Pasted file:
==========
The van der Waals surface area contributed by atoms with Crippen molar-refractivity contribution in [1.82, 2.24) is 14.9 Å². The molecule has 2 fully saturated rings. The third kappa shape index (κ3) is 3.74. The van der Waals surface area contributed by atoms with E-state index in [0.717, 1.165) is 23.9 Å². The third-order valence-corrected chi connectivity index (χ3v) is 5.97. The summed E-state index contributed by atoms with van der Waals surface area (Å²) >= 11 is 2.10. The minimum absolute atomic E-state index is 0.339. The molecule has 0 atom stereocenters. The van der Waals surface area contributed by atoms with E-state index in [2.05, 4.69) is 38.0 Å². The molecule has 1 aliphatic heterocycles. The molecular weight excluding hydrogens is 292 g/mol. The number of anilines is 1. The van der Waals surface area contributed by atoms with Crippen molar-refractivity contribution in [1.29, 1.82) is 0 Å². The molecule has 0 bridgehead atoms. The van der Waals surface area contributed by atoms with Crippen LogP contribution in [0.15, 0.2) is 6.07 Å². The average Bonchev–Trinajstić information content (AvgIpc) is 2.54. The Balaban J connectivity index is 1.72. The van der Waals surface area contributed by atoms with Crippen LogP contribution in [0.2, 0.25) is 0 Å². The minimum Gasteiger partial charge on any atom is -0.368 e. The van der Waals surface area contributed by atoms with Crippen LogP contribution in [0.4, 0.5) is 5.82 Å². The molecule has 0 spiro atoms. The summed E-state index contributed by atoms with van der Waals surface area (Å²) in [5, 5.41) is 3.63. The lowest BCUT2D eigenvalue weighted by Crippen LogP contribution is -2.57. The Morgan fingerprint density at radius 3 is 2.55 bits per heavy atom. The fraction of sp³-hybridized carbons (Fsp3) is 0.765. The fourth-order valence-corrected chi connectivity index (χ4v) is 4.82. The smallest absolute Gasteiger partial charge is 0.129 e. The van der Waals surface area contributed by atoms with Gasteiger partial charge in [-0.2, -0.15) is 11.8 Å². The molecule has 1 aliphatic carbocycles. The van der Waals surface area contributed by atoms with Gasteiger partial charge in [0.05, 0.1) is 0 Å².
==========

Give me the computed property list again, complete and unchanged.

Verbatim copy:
The van der Waals surface area contributed by atoms with Crippen molar-refractivity contribution in [1.82, 2.24) is 14.9 Å². The molecule has 2 fully saturated rings. The third kappa shape index (κ3) is 3.74. The van der Waals surface area contributed by atoms with E-state index in [0.717, 1.165) is 23.9 Å². The third-order valence-corrected chi connectivity index (χ3v) is 5.97. The summed E-state index contributed by atoms with van der Waals surface area (Å²) >= 11 is 2.10. The minimum absolute atomic E-state index is 0.339. The molecule has 0 atom stereocenters. The van der Waals surface area contributed by atoms with E-state index in [2.05, 4.69) is 38.0 Å². The molecule has 1 aliphatic heterocycles. The molecular weight excluding hydrogens is 292 g/mol. The number of anilines is 1. The van der Waals surface area contributed by atoms with Crippen molar-refractivity contribution in [1.29, 1.82) is 0 Å². The molecule has 0 bridgehead atoms. The van der Waals surface area contributed by atoms with Crippen LogP contribution in [0.15, 0.2) is 6.07 Å². The average Bonchev–Trinajstić information content (AvgIpc) is 2.54. The Balaban J connectivity index is 1.72. The van der Waals surface area contributed by atoms with Crippen LogP contribution in [0.2, 0.25) is 0 Å². The minimum Gasteiger partial charge on any atom is -0.368 e. The van der Waals surface area contributed by atoms with Crippen LogP contribution in [0.4, 0.5) is 5.82 Å². The molecule has 0 spiro atoms. The summed E-state index contributed by atoms with van der Waals surface area (Å²) in [5, 5.41) is 3.63. The lowest BCUT2D eigenvalue weighted by Crippen LogP contribution is -2.57. The Morgan fingerprint density at radius 3 is 2.55 bits per heavy atom. The fraction of sp³-hybridized carbons (Fsp3) is 0.765. The fourth-order valence-corrected chi connectivity index (χ4v) is 4.82. The smallest absolute Gasteiger partial charge is 0.129 e. The van der Waals surface area contributed by atoms with Gasteiger partial charge in [-0.2, -0.15) is 11.8 Å². The molecule has 1 aliphatic carbocycles. The van der Waals surface area contributed by atoms with Gasteiger partial charge in [0.05, 0.1) is 0 Å².